Our History


In 2014

A handful of women at Family In Faith Church in Glendale Heights, IL became aware of the dire need around the globe for reusable sanitary pads in developing countries. In our search for a dependable pattern to reproduce, we discovered the organization Days for Girls. With their permission, we downloaded their pattern and local women began to sew independently and at gatherings called "sew-ins."

The need in Kenya

We reached out to a personal contact in Kenya, Robert, who is a Kenyan social worker. We asked him to discuss this delicate topic with the girls in his village. This was his response:

“The young girls reported they lose 48 academic days per year, (4 days per month)  as they avoid going to school due to embarrassment of lack of sanitary towel. When I asked them about the re-used towel the majority were for the idea for it will cut down the missing class time … so that they can have time to attend class lessons.  

They are happy  to learn that you have a pattern that can be re-used. That will work better for many poor girls who use leaves, old blankets, papers and other funny things so long as it serves the purpose.” 

Unexpected growth

As word spread about the needs in Kenya, more churches and sewers joined the ranks. Soon sew-ins were taking place in Wisconsin, Illinois and Michigan! With the aid of Orphan Grain Train, our first shipment of 300 kits arrived in Kenya in 2015.  

Robert shared their excitement when it came time to distribute the special kits and how the older women called them "magic bags" as they discussed feminine hygiene with the adolescent girls, a topic rarely discussed in their culture.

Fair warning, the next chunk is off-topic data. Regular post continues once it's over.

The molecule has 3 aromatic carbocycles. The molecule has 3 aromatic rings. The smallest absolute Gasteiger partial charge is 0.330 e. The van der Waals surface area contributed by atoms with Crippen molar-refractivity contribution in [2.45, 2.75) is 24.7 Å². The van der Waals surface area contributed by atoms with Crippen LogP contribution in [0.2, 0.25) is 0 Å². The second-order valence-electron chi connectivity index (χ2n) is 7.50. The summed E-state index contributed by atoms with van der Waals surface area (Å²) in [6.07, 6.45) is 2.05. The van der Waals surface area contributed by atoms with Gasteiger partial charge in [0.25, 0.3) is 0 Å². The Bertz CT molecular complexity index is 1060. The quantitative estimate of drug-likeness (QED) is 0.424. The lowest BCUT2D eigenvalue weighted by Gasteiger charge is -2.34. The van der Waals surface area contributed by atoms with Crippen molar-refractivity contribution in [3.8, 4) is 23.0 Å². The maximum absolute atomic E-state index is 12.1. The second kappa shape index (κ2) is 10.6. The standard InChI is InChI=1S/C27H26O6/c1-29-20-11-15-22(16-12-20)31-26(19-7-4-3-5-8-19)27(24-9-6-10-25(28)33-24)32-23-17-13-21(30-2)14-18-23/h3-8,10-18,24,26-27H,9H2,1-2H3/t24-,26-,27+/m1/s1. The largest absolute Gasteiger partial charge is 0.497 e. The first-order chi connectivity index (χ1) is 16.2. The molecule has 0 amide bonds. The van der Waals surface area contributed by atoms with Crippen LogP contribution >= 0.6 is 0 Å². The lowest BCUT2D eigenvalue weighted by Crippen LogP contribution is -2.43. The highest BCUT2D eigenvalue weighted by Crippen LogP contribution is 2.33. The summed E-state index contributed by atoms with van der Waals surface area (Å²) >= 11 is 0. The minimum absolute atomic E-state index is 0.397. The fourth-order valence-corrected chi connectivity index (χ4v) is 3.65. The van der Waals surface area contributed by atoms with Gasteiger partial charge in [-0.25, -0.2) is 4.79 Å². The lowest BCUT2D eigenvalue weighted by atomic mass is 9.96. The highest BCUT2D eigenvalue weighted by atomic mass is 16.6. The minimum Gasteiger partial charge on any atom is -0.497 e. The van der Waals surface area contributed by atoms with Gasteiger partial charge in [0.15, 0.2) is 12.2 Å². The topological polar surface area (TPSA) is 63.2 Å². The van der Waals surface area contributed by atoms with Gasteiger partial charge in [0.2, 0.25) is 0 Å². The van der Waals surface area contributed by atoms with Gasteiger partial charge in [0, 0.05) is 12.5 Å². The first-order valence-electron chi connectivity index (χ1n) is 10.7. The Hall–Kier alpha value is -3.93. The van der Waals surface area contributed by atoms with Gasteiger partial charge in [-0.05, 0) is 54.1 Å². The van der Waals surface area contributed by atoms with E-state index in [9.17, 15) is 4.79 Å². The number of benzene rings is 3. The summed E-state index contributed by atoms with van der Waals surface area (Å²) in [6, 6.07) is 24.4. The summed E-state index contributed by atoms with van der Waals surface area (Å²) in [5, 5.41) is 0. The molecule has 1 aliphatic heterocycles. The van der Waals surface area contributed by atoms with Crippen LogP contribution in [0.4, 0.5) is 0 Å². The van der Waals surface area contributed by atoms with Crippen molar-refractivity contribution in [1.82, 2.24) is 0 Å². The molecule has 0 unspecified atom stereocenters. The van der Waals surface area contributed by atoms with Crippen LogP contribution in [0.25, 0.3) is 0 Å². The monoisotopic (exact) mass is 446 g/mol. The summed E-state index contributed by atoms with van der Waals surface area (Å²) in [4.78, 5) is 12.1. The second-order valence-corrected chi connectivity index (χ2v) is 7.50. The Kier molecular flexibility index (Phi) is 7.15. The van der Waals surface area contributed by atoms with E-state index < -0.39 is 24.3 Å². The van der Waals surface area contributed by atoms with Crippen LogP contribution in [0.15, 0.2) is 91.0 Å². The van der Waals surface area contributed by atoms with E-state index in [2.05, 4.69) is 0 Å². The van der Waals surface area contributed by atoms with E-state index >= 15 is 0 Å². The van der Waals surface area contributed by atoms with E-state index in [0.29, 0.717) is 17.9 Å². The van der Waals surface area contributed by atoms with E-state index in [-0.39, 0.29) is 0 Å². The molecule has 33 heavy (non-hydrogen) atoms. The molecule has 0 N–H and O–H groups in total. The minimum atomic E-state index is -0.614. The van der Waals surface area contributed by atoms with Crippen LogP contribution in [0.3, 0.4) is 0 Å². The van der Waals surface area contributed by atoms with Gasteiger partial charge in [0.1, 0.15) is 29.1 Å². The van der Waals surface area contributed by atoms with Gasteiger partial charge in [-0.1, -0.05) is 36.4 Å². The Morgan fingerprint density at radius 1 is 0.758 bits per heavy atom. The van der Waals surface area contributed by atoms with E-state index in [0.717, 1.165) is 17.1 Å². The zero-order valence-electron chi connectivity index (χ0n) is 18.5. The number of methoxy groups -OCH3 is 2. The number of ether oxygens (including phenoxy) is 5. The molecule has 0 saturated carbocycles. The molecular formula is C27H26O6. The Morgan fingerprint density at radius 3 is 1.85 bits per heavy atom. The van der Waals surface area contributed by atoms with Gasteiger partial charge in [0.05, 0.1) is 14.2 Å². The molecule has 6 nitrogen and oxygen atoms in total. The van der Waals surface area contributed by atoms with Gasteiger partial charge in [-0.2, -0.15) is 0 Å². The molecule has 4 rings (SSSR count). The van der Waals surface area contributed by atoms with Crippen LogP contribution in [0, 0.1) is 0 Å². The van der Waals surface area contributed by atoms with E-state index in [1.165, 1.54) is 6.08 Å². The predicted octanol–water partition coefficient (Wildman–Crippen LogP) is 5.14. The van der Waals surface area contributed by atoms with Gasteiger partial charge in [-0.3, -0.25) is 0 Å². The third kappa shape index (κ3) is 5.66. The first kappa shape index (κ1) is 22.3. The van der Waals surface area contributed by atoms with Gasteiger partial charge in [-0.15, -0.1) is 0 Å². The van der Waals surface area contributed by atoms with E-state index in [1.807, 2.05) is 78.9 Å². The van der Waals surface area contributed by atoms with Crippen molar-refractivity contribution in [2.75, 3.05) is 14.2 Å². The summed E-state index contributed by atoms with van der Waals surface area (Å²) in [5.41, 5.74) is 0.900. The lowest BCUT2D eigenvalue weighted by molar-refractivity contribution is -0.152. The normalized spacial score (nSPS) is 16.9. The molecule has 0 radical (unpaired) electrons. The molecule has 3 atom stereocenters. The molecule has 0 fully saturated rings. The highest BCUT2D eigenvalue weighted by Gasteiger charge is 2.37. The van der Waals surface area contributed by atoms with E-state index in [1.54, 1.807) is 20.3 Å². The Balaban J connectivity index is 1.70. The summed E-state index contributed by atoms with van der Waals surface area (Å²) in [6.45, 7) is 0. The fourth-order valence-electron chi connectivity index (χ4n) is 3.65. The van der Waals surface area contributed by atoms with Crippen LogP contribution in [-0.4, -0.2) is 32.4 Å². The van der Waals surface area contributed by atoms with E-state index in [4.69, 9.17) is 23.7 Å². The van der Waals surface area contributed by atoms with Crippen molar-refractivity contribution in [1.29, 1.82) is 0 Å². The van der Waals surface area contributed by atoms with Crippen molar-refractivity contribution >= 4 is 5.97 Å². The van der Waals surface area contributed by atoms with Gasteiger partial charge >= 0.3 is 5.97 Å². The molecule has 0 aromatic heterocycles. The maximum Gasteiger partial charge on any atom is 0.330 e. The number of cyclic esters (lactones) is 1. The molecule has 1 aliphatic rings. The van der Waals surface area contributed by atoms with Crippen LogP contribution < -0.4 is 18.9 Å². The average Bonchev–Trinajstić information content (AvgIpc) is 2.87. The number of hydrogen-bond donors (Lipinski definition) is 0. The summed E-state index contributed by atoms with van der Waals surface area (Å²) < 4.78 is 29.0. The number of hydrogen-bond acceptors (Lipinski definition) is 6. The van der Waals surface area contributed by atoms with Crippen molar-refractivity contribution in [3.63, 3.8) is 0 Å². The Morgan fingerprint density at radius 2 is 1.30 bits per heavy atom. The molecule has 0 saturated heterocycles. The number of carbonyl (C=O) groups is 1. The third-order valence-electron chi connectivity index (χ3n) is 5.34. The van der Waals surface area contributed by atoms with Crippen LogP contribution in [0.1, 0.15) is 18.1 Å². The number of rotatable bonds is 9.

Training and Production IN Kenya

But the women behind Dignity4Girls did not want to just supply the product, we wanted to encourage Kenyan independence. Through a donation, Gladys, a Kenyan seamstress was sent to the Days for Girls University in Uganda to be trained in sewing the products as well as business management. With the proper equipment, Gladys has now set up shop in Kenya and is training  local women to sew the much needed pads! 

Production is slow, and the needs are still great, so Dignity4Girls will continue to ship to Kenya until together we can meet the local needs. 

As of early 2019


Dignity4Girls has shipped over 2,500 kits - or "Magic bags"  to Kenya. 

The Kenyan Sewing Enterprise is underway, teaching Kenyan women to sew pads. 

FGM August camp for 96 girls and December FGM conference for 50 individuals, including those who cut.  A local university offered to create publications sharing the dangers of this practice. 

Hens and Goats Program is providing nourishment for orphans and widows.  

New 2019 Project-

To create a hen farm for the  sale of eggs and hens. AND a building to house the expanding sewing enterprise, with a stall for sales- all on donated land. 


1,400 kits have been shipped to Liberia, to schools operated by the Liberian Children's Ministry, under the direction of Joe Boway. 

A second shipment of 1,000 kits is scheduled for spring 2019. 

About us

D4G Administrative Team

Sandi Helm

Beth Kass

Robin Klapatch

Gayle & Don Sommerfeld

Cheryl Sorenson

Churches Sewing with D4G

Bethany Lutheran, Naperville, IL

Family In Faith, Glendale Heights, IL*

Holy Cross Lutheran, Wheaton, IL

Immanuel Lutheran, Elmhurst, IL

Peace Lutheran, Plainfield, IL

St. Paul Lutheran, Chicago Heights, IL

Trinity Lutheran, Roselle, IL

Trinity Lutheran, Lisle, IL

Trinity Lutheran, Toledo, OH

Zion Lutheran, Hindsdale, IL

* D4G founding church group